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GOP Rep. Ross won't seek reelection

Republican Rep. Dennis RossDennis Alan RossBiden needs to tear down bureaucratic walls and refocus Middle East programs Balancing act: Biden must redefine the US-Saudi relationship Iran begins restricting watchdogs' access to nuclear sites: report MORE (Fla.) is retiring from Congress at the end of the year.

Ross made the announcement that he will not seek reelection on Wednesday morning, shortly after Speaker Paul RyanPaul Davis RyanTrump faces test of power with early endorsements Lobbying world Boehner throws support behind Republican who backed Trump impeachment MORE (R-Wis.) shared his decision not to run again in the fall.

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"After thoughtful prayer and consideration, my wife Cindy and I decided that I will not seek re-election for a fifth-term in office," Ross said in a statement. 

"I am grateful for this incredible opportunity to serve and I look forward to the next chapter of my life which will include, in some way, continued public service."

He added that he will return to practicing law and will pursue "opportunities to increase civic education for our youth, and young adults, and with that encourage more engagement and participation of future generations in government."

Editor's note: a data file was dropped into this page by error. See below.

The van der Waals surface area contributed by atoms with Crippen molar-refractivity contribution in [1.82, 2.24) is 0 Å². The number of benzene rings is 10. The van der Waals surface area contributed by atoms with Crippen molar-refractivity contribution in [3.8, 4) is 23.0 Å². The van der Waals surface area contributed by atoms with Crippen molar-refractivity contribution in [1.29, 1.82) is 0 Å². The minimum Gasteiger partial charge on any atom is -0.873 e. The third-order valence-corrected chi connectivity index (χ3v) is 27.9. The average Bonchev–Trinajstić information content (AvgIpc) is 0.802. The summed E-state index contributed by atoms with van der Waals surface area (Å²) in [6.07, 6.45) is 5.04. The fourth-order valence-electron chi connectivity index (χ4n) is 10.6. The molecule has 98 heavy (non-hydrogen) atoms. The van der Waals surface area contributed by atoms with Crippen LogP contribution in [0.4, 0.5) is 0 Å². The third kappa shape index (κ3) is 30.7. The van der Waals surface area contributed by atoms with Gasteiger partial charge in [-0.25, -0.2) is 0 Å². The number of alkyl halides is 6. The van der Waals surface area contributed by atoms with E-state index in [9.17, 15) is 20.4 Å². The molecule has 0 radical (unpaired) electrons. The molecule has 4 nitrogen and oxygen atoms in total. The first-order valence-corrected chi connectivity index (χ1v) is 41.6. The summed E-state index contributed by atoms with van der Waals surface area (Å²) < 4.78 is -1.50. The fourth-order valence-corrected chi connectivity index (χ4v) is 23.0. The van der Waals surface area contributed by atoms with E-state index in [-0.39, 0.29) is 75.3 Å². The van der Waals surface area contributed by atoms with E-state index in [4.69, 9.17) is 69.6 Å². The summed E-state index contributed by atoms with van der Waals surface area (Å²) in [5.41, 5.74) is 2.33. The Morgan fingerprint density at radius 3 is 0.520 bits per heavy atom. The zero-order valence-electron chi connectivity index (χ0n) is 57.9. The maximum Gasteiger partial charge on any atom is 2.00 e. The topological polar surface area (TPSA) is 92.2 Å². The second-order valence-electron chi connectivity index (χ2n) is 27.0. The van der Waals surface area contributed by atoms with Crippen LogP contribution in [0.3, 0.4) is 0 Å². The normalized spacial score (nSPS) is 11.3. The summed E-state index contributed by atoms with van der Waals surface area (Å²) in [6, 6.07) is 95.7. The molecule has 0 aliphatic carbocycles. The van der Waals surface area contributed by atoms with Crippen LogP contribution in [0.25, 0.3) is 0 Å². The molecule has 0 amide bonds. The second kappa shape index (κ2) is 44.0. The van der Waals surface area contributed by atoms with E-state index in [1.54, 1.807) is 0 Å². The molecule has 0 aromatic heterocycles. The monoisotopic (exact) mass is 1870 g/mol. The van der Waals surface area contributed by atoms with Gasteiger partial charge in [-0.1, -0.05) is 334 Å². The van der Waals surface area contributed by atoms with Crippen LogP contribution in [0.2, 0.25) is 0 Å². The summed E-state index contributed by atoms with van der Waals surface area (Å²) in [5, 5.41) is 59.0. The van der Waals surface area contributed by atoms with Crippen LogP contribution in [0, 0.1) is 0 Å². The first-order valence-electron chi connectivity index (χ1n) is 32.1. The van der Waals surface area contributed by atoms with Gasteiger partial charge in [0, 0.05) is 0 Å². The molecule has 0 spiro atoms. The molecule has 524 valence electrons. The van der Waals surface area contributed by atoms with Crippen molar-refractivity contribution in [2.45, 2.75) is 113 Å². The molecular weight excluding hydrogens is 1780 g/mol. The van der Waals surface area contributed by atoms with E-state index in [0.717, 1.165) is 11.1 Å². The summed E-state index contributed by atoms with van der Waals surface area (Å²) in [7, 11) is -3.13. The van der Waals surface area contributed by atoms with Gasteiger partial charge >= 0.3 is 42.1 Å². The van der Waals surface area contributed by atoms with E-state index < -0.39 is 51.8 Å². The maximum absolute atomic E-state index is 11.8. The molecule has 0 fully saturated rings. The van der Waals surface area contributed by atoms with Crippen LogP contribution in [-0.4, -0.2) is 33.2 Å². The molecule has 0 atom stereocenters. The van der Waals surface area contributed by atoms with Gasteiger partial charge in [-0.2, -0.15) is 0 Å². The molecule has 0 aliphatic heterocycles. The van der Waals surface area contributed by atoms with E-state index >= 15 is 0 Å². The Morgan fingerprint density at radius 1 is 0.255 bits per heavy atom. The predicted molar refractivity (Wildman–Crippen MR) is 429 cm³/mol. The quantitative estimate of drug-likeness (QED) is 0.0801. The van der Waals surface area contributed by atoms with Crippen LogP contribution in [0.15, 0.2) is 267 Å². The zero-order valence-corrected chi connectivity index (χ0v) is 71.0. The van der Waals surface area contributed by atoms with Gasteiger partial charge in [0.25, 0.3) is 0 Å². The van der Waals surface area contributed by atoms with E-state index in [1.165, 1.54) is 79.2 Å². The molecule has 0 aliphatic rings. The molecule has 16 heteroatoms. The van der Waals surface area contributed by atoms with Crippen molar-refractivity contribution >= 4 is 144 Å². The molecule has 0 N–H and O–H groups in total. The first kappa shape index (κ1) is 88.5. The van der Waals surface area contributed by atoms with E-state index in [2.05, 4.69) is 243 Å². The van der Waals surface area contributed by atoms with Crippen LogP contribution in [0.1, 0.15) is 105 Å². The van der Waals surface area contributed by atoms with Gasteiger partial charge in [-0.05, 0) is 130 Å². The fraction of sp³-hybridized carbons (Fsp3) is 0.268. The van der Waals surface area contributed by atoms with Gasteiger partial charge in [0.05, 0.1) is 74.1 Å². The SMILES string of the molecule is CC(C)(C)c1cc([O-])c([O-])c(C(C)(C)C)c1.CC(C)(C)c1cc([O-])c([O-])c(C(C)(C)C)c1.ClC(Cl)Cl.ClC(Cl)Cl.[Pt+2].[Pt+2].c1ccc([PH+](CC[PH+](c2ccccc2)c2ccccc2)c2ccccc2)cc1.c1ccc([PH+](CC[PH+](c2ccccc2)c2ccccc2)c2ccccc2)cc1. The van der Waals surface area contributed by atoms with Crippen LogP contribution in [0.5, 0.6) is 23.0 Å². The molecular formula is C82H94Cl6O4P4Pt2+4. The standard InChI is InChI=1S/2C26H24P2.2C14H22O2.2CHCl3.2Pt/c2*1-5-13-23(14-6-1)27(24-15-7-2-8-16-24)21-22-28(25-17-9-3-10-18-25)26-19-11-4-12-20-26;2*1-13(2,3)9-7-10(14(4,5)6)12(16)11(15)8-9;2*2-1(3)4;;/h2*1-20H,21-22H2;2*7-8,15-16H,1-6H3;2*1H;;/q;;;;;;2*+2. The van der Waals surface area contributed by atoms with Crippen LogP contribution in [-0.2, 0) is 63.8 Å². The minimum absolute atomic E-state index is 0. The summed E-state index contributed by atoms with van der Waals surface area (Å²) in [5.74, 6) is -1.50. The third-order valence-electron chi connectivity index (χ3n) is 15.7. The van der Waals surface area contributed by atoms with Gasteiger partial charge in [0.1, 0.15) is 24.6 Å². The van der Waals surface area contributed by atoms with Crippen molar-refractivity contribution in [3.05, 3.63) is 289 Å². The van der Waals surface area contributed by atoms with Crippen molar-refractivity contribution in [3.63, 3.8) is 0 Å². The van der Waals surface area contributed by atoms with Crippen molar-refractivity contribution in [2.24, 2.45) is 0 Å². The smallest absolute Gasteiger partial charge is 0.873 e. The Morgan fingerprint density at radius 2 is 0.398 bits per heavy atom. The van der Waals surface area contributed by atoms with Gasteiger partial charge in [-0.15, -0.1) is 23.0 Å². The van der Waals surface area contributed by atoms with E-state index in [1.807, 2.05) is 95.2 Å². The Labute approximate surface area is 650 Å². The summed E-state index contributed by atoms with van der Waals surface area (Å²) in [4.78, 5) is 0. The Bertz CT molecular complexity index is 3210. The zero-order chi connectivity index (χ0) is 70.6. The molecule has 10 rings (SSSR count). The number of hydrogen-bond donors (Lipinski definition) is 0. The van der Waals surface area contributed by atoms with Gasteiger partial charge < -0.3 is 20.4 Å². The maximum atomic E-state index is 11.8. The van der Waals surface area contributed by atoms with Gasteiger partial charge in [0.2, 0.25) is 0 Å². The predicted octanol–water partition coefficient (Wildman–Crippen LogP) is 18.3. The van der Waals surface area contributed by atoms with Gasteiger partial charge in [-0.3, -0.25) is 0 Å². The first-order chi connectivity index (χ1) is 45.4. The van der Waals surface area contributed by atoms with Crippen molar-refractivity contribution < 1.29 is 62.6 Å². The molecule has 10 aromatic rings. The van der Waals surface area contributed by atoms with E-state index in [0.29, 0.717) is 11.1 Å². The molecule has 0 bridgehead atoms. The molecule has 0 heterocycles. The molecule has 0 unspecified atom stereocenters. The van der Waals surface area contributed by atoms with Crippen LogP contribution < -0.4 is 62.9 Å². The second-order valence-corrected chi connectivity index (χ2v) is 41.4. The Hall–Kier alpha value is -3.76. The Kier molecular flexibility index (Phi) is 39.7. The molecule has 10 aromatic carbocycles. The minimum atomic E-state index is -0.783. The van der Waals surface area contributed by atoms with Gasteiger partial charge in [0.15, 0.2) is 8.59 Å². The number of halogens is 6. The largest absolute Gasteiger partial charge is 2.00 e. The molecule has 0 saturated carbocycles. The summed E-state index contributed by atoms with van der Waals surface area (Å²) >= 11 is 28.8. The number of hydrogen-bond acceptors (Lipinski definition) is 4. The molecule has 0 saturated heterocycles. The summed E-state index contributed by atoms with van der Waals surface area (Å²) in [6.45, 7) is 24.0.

Ross was not considered to be in any major electoral jeopardy — the nonpartisan Cook Political Report does not include his seat on its list of the most vulnerable seats in the House.

Republicans will likely be in the driver's seat in the suburban Tampa district. But it's possible that the combination of the open seat and Democratic enthusiasm puts the 15th District, which President TrumpDonald TrumpHarry Reid reacts to Boehner book excerpt: 'We didn't mince words' Man arrested for allegedly threatening to stab undercover Asian officer in NYC Trump says GOP will take White House in 2024 in prepared speech MORE won by 10 points in 2016, in play.

Ross joined the House after the 2010 midterm elections, serving on the House Financial Services Committee. Before that, he had been a member of the Florida state House.

During an interview on CNN, Ross admitted that while he never wanted to serve in Congress as a "career" and that the national political climate "does play a factor" in his decision.

"As we continue to see the polarization in our society over politics, we fail to understand the fundamentals of the process," he said.

"The news media is not your enemy, Democrats are not your enemy, Republicans are not your enemy. This is all part of the process. We've got to focus on bringing civility and respect back, and as much as I would like to do it from the pulpit of the Congress, I would be tainted with having an agenda that would suit a particular group." 

Updated: 12 p.m.